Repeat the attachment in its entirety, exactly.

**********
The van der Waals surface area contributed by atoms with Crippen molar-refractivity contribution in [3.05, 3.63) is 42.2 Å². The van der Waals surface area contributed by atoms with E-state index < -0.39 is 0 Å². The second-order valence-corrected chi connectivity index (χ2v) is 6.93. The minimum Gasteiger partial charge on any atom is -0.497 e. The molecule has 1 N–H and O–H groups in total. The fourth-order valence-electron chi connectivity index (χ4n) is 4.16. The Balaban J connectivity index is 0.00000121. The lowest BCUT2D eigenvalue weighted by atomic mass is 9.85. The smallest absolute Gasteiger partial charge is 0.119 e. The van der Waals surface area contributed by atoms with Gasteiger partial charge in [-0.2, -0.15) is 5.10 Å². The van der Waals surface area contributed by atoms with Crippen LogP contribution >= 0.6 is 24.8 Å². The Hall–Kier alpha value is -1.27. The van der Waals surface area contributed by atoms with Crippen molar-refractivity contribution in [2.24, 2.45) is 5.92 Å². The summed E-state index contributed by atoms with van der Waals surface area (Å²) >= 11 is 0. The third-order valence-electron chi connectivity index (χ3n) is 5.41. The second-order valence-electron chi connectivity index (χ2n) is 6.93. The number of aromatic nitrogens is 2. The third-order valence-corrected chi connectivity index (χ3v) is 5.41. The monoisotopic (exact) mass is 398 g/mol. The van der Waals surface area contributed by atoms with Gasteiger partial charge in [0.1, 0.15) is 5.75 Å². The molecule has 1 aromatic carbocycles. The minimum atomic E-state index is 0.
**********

The van der Waals surface area contributed by atoms with Crippen molar-refractivity contribution in [3.05, 3.63) is 42.2 Å². The van der Waals surface area contributed by atoms with E-state index < -0.39 is 0 Å². The second-order valence-corrected chi connectivity index (χ2v) is 6.93. The minimum Gasteiger partial charge on any atom is -0.497 e. The molecule has 1 N–H and O–H groups in total. The fourth-order valence-electron chi connectivity index (χ4n) is 4.16. The Balaban J connectivity index is 0.00000121. The lowest BCUT2D eigenvalue weighted by atomic mass is 9.85. The smallest absolute Gasteiger partial charge is 0.119 e. The van der Waals surface area contributed by atoms with Gasteiger partial charge in [-0.2, -0.15) is 5.10 Å². The van der Waals surface area contributed by atoms with Crippen LogP contribution >= 0.6 is 24.8 Å². The Hall–Kier alpha value is -1.27. The van der Waals surface area contributed by atoms with Crippen molar-refractivity contribution in [2.24, 2.45) is 5.92 Å². The summed E-state index contributed by atoms with van der Waals surface area (Å²) >= 11 is 0. The third-order valence-electron chi connectivity index (χ3n) is 5.41. The second-order valence-electron chi connectivity index (χ2n) is 6.93. The number of aromatic nitrogens is 2. The third-order valence-corrected chi connectivity index (χ3v) is 5.41. The monoisotopic (exact) mass is 398 g/mol. The van der Waals surface area contributed by atoms with Gasteiger partial charge in [0.1, 0.15) is 5.75 Å². The molecule has 1 aromatic carbocycles. The minimum atomic E-state index is 0.